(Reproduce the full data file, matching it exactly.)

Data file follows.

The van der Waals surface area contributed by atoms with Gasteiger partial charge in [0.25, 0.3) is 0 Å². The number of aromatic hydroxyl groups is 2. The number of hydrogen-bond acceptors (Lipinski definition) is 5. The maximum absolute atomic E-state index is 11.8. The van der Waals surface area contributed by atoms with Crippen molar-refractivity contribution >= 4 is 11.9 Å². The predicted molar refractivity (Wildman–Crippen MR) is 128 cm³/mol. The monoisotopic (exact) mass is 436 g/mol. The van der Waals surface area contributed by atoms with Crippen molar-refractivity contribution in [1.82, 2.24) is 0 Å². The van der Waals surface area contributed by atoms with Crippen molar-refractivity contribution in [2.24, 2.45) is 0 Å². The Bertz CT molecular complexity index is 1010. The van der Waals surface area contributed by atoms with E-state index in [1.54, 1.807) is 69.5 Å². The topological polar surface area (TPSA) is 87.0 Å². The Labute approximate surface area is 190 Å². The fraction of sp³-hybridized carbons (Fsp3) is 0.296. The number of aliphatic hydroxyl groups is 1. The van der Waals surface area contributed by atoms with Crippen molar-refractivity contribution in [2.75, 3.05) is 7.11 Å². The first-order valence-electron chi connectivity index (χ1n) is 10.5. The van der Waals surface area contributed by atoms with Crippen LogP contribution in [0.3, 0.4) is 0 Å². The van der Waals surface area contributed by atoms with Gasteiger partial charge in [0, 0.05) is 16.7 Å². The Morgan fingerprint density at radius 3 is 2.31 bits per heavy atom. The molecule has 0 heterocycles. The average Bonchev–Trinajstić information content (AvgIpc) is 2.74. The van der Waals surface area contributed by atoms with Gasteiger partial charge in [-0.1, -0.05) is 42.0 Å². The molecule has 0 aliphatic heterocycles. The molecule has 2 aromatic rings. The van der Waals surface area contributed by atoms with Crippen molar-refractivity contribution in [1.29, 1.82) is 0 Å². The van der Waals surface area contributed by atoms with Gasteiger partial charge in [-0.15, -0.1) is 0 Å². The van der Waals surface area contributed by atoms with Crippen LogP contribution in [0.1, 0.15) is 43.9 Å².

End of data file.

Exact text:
The van der Waals surface area contributed by atoms with Gasteiger partial charge in [0.25, 0.3) is 0 Å². The number of aromatic hydroxyl groups is 2. The number of hydrogen-bond acceptors (Lipinski definition) is 5. The maximum absolute atomic E-state index is 11.8. The van der Waals surface area contributed by atoms with Crippen molar-refractivity contribution >= 4 is 11.9 Å². The predicted molar refractivity (Wildman–Crippen MR) is 128 cm³/mol. The monoisotopic (exact) mass is 436 g/mol. The van der Waals surface area contributed by atoms with Crippen molar-refractivity contribution in [1.82, 2.24) is 0 Å². The van der Waals surface area contributed by atoms with Crippen molar-refractivity contribution in [2.24, 2.45) is 0 Å². The Bertz CT molecular complexity index is 1010. The van der Waals surface area contributed by atoms with E-state index in [1.54, 1.807) is 69.5 Å². The topological polar surface area (TPSA) is 87.0 Å². The Labute approximate surface area is 190 Å². The fraction of sp³-hybridized carbons (Fsp3) is 0.296. The number of aliphatic hydroxyl groups is 1. The van der Waals surface area contributed by atoms with Crippen molar-refractivity contribution in [2.75, 3.05) is 7.11 Å². The first-order valence-electron chi connectivity index (χ1n) is 10.5. The van der Waals surface area contributed by atoms with Crippen LogP contribution in [0.3, 0.4) is 0 Å². The van der Waals surface area contributed by atoms with Gasteiger partial charge in [0, 0.05) is 16.7 Å². The Morgan fingerprint density at radius 3 is 2.31 bits per heavy atom. The molecule has 0 heterocycles. The average Bonchev–Trinajstić information content (AvgIpc) is 2.74. The van der Waals surface area contributed by atoms with Gasteiger partial charge in [-0.1, -0.05) is 42.0 Å². The molecule has 0 aliphatic heterocycles. The molecule has 2 aromatic rings. The van der Waals surface area contributed by atoms with Crippen molar-refractivity contribution in [1.29, 1.82) is 0 Å². The van der Waals surface area contributed by atoms with Gasteiger partial charge in [-0.15, -0.1) is 0 Å². The van der Waals surface area contributed by atoms with Crippen LogP contribution in [0.1, 0.15) is 43.9 Å².